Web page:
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Thread: large gamut color space

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    atvinnys's Avatar
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    large gamut color space

    I was just reading a post from Colin about color space (related to Firefox).
    there, he mentioned that given the 8 bits encoding for each primary color, we got a max number of combination of 16 millions or so...

    now, given that encoding is the same on any color space, if you have a large gamut color space (say ProPhoto), maybe you get more possible colors , but you are also spreading those values to reach those corners of the gamut...

    so if you have a pic that has lots of variations around the same color, I would think that all color variants would not be encoded in a large Gamut color space, but could actually gain using a smaller gamut, bc there will be more possible encoded values into that small color variation spectrum...

    did I miss anything?
    Vincent

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    Re: large gamut color space

    Quote Originally Posted by atvinnys View Post
    did I miss anything?
    Yes and no :)

    I don't recall saying anything about 3x 256 bit channels adding up to the 16M colours etc (even though they do), although I did post about using 8 bit (256 colours per channel) as it applies to absolute levels in gamuts (re displaying in non-colour-managed browsers), which is probably what you're referring to.

    Quote Originally Posted by atvinnys View Post
    now, given that encoding is the same on any color space, if you have a large gamut color space (say ProPhoto), maybe you get more possible colors , but you are also spreading those values to reach those corners of the gamut..."
    Yes. Keep in mind also that "conceptually" the gamut of the human eyes is also very limited compared to what some colour spaces are capable of representing (in a kind of backward looking kind of way!).

    Quote Originally Posted by atvinnys View Post
    so if you have a pic that has lots of variations around the same color, I would think that all color variants would not be encoded in a large Gamut color space, but could actually gain using a smaller gamut, bc there will be more possible encoded values into that small color variation spectrum..."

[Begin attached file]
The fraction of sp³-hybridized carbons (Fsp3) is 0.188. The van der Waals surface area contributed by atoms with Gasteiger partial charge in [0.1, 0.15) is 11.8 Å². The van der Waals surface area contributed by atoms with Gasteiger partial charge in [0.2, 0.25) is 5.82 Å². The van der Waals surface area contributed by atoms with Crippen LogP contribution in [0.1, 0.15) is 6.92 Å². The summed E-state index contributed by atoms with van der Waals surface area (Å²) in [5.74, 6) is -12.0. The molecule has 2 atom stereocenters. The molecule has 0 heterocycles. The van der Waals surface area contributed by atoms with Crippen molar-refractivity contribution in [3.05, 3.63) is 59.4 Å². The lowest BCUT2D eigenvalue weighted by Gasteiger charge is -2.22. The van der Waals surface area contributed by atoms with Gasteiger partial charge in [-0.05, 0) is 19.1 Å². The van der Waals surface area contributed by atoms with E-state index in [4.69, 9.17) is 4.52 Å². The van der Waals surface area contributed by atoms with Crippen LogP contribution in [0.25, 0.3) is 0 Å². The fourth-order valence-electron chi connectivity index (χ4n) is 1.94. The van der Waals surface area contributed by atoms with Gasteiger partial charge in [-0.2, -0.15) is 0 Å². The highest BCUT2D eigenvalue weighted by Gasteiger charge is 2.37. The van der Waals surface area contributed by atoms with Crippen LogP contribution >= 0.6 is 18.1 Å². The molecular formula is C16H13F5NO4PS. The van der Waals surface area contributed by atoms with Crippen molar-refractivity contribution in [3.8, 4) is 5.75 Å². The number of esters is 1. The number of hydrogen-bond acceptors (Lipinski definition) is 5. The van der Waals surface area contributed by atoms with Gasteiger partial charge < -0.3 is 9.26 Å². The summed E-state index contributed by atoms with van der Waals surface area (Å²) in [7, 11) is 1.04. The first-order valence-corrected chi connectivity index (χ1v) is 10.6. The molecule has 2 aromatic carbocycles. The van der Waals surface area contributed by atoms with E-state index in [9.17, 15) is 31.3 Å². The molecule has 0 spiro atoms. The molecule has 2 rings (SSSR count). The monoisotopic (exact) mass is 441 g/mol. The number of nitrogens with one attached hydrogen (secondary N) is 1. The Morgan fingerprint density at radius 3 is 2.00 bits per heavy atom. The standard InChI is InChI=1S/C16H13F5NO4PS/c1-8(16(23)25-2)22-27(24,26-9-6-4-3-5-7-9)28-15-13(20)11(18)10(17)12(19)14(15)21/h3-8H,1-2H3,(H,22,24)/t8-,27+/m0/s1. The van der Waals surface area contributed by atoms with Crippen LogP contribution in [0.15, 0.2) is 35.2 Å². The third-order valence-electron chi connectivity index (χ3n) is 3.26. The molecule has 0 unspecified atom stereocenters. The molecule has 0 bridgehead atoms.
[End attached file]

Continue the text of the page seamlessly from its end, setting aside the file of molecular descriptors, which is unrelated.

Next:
Excellent observation - and this is the reason one should never, ever, use 8 bit colour (256 bits per channel) on large spaces - you need to use 16 bit (of which photoshop actually uses 15 bits per channel) which gives you 32,756 possible steps per channel (up slightly from 256!) - I was only using the 8 bit representation to make the concept of why a large-gamut encoded image looks dull & unsaturated if the displaying application incorrectly assumes that it's sRGB.

    There's a raging debate going on over 8-Bit -v- 16-bit manipulation, with little agreement - what little agreement that many do have however is that the potential does exist for image degradation for large changes in big spaces with 8 bit representation. Personally, I just do everything in 16 bit - it errs on the safe side, and I don't have size or performance issues on my processing PC. Printing often needs to be 8 bit for many, but since I do all of my own, this doesn't affect me either (I often just leave the images in LAB colour - my favourite working space).

    Cheers,

    Colin - pbase.com/cjsouthern
    Last edited by McQ; 17th January 2009 at 05:24 AM.

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    atvinnys's Avatar
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    Re: large gamut color space

    colin,

    thanks for the answer...for some reason I got stuck with 8 bits....

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    Re: large gamut color space

    You're welcome,

    The whole 8/16 bit thing and the many different colour spaces is something that trips up a lot of people - I've been guilty of having a quick print done in town (one not worth cranking my printer up for) - only to discover I've left it in ProPhoto and have to fix it and print it again, but unfortunately that's the way it works for now.

    Cheers,

    Colin - pbase.com/cjsouthern

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